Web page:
Rebecca Valcq, the new chairwoman of the state Public Service Commission, says Gov. Tony Evers’ goal of carbon-free electricity by 2050 is “achievable and reasonable.”
“In order to get to zero carbon by 2050, it’s going to require retirement of some facilities that use traditional forms of generation — like coal,” Valcq told WisBusiness.com.
In many cases, she says these plants have valuable assets that could be used for other purposes. Still, she said “we’re looking at some stranded costs.”
“Recovery is something the commission is going to have to take a really hard look at,” she said.
She acknowledged Evers’ goal might be “a little accelerated” but noted utilities in the state are leading the charge on this issue. In fact, the state’s two largest utility companies have already made promises to sharply reduce carbon emissions in the same timeframe.
Madison-based Alliant Energy, which has about 1.5 million customers in Wisconsin and Iowa, has pledged to reduce carbon emissions 80 percent and cut out all coal from its energy mix by 2050.
And Milwaukee-based WE Energies has also pledged to reduce carbon emissions 80 percent by 2050.
“I think utilities are out ahead on this one,” she said. “I’ve talked to a number of utilities on that path.”
She stressed the PSC’s role isn’t to push for new regulations. But she said the agency will seriously consider proposals to move toward zero carbon emissions, “to the extent that the transition to zero carbon doesn’t put unreasonable upward pressure on rates.”
Given the falling cost of renewable energy generation, and willingness on the part of utilities to explore new options, Valcq says now is “the perfect time, and the perfect storm” for the state to move toward zero carbon emissions.
She was an attorney with Quarles & Brady and spent 15 years as regulatory counsel for WE Energies before taking over as PSC chair on Saturday. Some have leveled concerns about her appointment, raising the question of potential bias toward big utilities.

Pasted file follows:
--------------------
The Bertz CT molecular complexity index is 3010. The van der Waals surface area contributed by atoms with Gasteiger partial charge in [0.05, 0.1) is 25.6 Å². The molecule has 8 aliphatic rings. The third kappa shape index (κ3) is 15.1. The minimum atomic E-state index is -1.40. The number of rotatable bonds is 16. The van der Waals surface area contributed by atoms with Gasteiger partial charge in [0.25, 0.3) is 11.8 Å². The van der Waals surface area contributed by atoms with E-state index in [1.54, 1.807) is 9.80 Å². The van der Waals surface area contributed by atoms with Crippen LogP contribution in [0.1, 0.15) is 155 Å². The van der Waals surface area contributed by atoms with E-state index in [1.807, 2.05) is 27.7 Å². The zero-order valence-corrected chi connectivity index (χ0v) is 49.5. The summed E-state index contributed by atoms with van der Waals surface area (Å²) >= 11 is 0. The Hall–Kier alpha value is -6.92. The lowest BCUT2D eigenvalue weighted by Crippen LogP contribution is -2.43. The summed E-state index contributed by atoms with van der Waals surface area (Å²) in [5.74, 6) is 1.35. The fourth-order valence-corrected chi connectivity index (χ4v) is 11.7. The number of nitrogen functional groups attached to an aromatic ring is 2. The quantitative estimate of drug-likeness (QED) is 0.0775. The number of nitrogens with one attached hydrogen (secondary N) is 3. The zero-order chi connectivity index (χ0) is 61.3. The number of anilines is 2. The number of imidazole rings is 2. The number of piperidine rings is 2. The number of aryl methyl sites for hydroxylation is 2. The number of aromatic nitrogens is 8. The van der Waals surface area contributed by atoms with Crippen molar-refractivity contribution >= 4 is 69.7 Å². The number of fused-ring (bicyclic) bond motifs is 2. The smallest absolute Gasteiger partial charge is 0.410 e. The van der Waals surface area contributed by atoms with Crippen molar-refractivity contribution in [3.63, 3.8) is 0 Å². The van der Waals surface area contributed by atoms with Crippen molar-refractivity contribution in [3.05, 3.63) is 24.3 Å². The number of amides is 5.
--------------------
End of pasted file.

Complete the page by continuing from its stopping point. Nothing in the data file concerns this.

But she says her experience in the energy industry is “exactly what makes me the most qualified person in this chair.”
“This issue has come up a number of times, and my response is always the same,” she said. “I firmly believe that my experience is an asset, and I have never viewed it as anything other than that.”
Valcq says she understands better than most the impact of PSC decisions, “not just on utilities, but ultimately on customers.”
She has agreed to recuse herself from any cases coming before the PSC that she has confidential info on, or that she was involved with in any way.
“Similar to any lawyer representing clients, I have an ethical obligation to seperate myself and the knowledge I’ve gained from any decisions I make in the future,” she said.
In her role as PSC chair, Valcq wants to open a study into broadband in the state, pushing not just for broader access, but also for greater affordability. She’s also interested in exploring grid modernization and associated questions that might arise.
“How do we make the transition from traditional generation to zero carbon, and what does that do to distributed generation? To rooftop solar?” she said. “Let’s be proactive; let’s delve into these complex topics.”
–By Alex Moe